Current efforts in the cleanup campaign cost more than $200 million each year — funds that come from federal, state, local and private sources.
In order to implement the ongoing statewidetributary strategies, an estimated $60 million more per year is necessary,
Chaired by Harford County, Md., Executive Eileen Rehrmann, the panel created a finance menu, allowing for the citizens, local governments, businesses and others to choose the funding options to accommodate diverse situations and needs.
“It is always a challenge to stretch limited resources,” she says. “Our role was to rethink and go outside of the normal way of doing business to stretch and reallocate dollars.”
The panel report, “Financing Alternatives For Maryland’s Tributary Strategies,” identified financing vehicles and options in all areas of finance, including public-private partnerships, unconventional loans, user fees, appropriate surcharges, securitization and other mechanisms not always considered for funding environmental projects.
The range of activities that could fall under the jurisdiction of a watershed district could
Like small water systems everywhere in the 1980s, those in Northeast Missouri were beginning to feel the burden of increasing regulations, decreasing raw water supplies and rising costs. State and local officials agreed the time had come to find a long-term solution to this increasingly urgent problem.
The solution came in 1983 with the organization of the Clarence Cannon Wholesale Water Commission, Although the concept of a regional water supplier was not new elsewhere, it was a novel approach in Missouri.
As a result, many obstacles had to be overcome before the commission could become a reality. To begin with, there were no legal provisions for the organization of such a group in Missouri, so statutes had to be changed to allow for the formation of a wholesale water utility. Beginning in 1982, a small group of water purveyors set out to make these changes, identify a water source, secure financing and bring the concept to fruition.
Working with state and local officials, a consensus was reached that the most reliable long-term raw water source available in Northeast Missouri was Mark Twain Lake, an Army Corps of Engineers project still under construction at the time. By 1988, the commission had successfully negotiated a contract with the corps and the state, allowing the withdrawal of up to 16 mgd. The funding necessary to design and build a treatment plant was approved in 1989, and construction began in 1991. The Cecil V. Fretwell Water Treatment Plant, Stoutsville, Mo., — named for one of the leaders of the commission — went on-line in June 1992.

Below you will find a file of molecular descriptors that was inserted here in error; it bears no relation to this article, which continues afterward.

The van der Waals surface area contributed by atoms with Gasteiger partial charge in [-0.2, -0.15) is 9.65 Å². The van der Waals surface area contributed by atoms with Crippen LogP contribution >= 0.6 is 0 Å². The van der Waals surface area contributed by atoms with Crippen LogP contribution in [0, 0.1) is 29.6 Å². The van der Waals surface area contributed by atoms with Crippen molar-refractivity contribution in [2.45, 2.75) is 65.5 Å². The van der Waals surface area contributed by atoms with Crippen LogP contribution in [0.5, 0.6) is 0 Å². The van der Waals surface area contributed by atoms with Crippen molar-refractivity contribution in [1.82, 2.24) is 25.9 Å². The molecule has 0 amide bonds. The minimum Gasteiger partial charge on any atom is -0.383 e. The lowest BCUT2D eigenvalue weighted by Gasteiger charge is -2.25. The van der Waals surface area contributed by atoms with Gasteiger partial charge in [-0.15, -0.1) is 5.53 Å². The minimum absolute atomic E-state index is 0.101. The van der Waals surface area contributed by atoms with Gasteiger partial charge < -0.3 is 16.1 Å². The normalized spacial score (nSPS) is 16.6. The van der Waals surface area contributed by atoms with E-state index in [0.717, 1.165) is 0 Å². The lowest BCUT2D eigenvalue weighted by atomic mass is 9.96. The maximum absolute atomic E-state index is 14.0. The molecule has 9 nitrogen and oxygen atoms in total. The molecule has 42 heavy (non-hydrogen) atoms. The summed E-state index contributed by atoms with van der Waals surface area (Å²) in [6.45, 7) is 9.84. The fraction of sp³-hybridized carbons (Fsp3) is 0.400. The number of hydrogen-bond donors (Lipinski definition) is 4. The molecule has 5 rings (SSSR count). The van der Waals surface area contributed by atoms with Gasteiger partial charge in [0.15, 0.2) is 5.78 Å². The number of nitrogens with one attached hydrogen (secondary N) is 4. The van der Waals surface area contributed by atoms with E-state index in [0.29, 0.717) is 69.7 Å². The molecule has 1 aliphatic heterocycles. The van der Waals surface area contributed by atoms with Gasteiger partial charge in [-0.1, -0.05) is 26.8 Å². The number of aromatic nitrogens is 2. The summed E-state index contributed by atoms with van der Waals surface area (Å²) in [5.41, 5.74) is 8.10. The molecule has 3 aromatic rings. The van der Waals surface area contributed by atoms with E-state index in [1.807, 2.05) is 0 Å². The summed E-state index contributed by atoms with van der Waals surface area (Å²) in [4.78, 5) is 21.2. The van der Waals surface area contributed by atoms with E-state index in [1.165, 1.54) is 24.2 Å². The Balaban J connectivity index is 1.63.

With plenty of room for expansion, the state-of-the-art plant is now producing 4.5 mgd of potable water. Day-to-day operations and maintenance of the facility is handled by JMM Operational Services, Denver. Rates and other issues are handled by a governing board of directors made up of one representative from each of the 13 towns or rural water districts that purchase water from the commission.
The benefits of a regional water supplier have quickly become evident. The quality of finished water has improved significantly over that produced by the smaller plants that used to serve the area. Because of its size, the new plant is required to meet quality standards — such as those for trihalomethanes and various chemical contaminants — from which the smaller plants were exempt.
Other benefits include economies of scale realized through lower O&M costs; the security of a stable, long-term source of potable water that will foster economic development throughout the area; and the ability of the commission’s members to re-allocate capital resources. By uniting, these communities have been able to meet the growing demands of their service areas, control costs and provide a higher quality of service. include any combination of the formation of stormwater utilities; the sale of municipal utility assets to private investors as tax shelters; full-cost pricing of service fees; the formation of local agricultural cooperatives to assist farmers in accessing more funding at lower costs; expansion of the tax deduction for certain environmental farm equipment; forest mitigation banking; the sale of mini-bonds to finance tree planting and stream restoration; establishment of a state-wide environmental trust fund; and expansion of the bay license plate program.
The panel created a menu of more than 35 funding ideas in four categories: point source (which essentially refers to biological nutrient reduction — BNR — at waste treatment plants with flows of at least 500,000 gpd), nonpoint source (agricultural lands with an emphasis on conservation and nutrient management plans and improved means for containing animal waste and other sources of nitrogen and phosphorus), developed land (runoff from streets, parking lots and other developed areas, focusing on stormwater management efforts like retention ponds), and resource protection (which includes a range of practices designed to protect natural areas such as forests and wetland).